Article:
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Tehran - Iran's President Mahmoud Ahmadinejad considered resigning after supreme leader Ayatollah Ali Khamenei vetoed a minister's sacking, but ultimately decided not to, parliament's deputy speaker said on Sunday.
“At one stage the president went as far as (considering) to resign, but he calculated that he should continue his work,” Mohammad Reza Bahonar, the first deputy speaker of conservative-dominated parliament, was quoted as saying.
Ahmadinejad withdrew from public life for 10 days in late April in protest after Khamenei blocked his decision to dismiss Intelligence Minister Heydar Moslehi.
The showdown triggered a political crisis within the conservative camp in the Iranian political hierarchy, with the ultra-religious conservatives denouncing Ahmadinejad's decision as a threat to the regime and urging him to toe the line.
“The supreme leader wants the government to continue its work to the end of its term with serenity and on a natural course,” Bahonar added referring to the end of Ahamdinejad's tenure in August 2013.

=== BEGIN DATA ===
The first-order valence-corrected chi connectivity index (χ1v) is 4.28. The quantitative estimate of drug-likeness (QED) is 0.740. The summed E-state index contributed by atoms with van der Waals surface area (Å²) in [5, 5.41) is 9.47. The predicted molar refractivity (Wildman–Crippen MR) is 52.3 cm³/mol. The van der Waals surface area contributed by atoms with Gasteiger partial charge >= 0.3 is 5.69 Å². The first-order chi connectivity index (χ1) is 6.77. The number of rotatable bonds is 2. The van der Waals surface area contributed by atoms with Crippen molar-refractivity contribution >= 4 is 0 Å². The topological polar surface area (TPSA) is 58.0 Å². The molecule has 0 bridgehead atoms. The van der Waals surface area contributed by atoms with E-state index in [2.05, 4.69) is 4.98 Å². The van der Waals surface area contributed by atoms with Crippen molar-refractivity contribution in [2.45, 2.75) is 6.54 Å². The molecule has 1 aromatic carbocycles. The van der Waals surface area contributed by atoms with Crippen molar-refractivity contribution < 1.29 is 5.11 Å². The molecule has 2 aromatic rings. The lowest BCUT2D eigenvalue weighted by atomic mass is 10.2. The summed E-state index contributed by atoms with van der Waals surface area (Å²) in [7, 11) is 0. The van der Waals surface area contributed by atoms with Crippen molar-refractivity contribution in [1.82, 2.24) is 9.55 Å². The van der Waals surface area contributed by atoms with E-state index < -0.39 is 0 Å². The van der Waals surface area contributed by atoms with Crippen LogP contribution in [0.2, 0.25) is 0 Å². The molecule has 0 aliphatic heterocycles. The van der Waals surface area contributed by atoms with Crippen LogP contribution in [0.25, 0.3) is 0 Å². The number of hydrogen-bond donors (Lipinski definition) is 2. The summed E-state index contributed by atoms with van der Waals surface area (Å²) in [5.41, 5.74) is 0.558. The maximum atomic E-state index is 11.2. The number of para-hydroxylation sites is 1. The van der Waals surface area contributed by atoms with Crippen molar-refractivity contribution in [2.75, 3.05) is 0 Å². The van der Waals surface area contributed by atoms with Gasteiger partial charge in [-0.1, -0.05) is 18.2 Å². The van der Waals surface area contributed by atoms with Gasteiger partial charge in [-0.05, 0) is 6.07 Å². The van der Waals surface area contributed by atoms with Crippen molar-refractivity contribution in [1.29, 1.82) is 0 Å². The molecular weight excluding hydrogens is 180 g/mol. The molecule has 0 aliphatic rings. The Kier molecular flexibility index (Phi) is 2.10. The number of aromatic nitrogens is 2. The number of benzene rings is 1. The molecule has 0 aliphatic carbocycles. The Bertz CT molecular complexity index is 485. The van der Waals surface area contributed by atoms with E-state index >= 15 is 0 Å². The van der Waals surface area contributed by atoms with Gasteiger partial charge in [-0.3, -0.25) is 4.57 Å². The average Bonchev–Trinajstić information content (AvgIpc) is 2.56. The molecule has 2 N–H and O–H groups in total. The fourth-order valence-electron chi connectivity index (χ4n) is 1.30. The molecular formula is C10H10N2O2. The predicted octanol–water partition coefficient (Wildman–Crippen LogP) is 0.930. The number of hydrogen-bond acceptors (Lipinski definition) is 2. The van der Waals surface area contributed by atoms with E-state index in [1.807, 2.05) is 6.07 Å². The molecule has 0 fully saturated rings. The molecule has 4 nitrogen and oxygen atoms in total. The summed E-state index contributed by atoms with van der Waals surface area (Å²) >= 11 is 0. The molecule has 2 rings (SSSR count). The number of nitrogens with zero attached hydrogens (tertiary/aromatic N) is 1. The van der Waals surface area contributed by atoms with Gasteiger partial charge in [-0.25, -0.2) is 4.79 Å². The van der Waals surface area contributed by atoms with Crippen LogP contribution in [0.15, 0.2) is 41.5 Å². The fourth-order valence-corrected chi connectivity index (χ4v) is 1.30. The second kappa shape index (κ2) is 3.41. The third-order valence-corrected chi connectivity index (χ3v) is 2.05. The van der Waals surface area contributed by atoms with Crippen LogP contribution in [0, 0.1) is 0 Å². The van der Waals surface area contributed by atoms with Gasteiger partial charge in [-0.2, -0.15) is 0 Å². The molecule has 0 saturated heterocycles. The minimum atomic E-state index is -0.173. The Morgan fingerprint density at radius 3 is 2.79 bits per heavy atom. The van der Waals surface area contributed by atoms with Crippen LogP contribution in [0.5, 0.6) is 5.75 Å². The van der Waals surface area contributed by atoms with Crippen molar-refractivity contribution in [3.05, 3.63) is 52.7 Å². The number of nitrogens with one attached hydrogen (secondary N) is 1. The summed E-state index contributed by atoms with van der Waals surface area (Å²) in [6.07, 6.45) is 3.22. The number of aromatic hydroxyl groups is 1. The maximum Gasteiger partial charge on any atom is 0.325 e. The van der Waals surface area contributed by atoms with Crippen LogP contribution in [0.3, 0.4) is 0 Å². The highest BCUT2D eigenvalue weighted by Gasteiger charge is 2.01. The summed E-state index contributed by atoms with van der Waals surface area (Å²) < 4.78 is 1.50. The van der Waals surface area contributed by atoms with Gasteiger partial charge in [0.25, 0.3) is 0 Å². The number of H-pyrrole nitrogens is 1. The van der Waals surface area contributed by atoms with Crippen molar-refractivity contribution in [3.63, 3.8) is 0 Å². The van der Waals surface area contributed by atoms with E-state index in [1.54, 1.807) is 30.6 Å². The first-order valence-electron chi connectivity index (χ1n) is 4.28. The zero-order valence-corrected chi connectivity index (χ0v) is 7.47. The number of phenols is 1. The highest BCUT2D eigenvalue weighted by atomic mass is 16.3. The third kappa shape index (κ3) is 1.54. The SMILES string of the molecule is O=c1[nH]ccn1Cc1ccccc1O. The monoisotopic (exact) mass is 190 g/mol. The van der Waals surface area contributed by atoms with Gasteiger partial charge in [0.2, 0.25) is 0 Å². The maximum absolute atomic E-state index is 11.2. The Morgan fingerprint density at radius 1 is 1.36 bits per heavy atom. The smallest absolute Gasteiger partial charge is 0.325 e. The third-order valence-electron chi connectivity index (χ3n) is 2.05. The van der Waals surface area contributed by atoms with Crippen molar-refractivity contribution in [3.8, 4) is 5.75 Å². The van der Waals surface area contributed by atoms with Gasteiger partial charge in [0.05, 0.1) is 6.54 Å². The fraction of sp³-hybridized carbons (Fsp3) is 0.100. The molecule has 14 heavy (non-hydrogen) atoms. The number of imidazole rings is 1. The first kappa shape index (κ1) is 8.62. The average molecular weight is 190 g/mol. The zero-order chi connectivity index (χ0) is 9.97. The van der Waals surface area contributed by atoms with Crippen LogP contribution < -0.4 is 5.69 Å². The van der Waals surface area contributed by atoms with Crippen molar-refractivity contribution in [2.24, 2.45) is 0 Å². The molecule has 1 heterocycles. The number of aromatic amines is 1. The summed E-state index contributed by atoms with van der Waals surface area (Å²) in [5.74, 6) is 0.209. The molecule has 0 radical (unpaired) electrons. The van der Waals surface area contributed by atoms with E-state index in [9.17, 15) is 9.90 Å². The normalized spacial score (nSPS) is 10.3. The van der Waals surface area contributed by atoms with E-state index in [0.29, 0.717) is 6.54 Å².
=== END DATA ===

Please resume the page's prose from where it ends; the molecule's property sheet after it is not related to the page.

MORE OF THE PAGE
Ahmadinejad cannot run for the next presidential election set for June 2013 as the Islamic republic constitution prohibits more than two successive terms for presidents.
“It is not in the national interests of the country for the government to be weakened... but it is necessary for the government to gradually distance itself from the deviant current,” said Bahonar.
He was referring to Ahmadinejad's staff, especially his chief of staff Esfandiar Rahim Mashaie, who the ultra-conservatives accuse of wanting to undermine the Islamic regime.
Ultra-conservatives blame the political crisis on Mashaie, who they say is too liberal, nationalistic and has too much influence on Ahmadinejad. - Sapa-AFP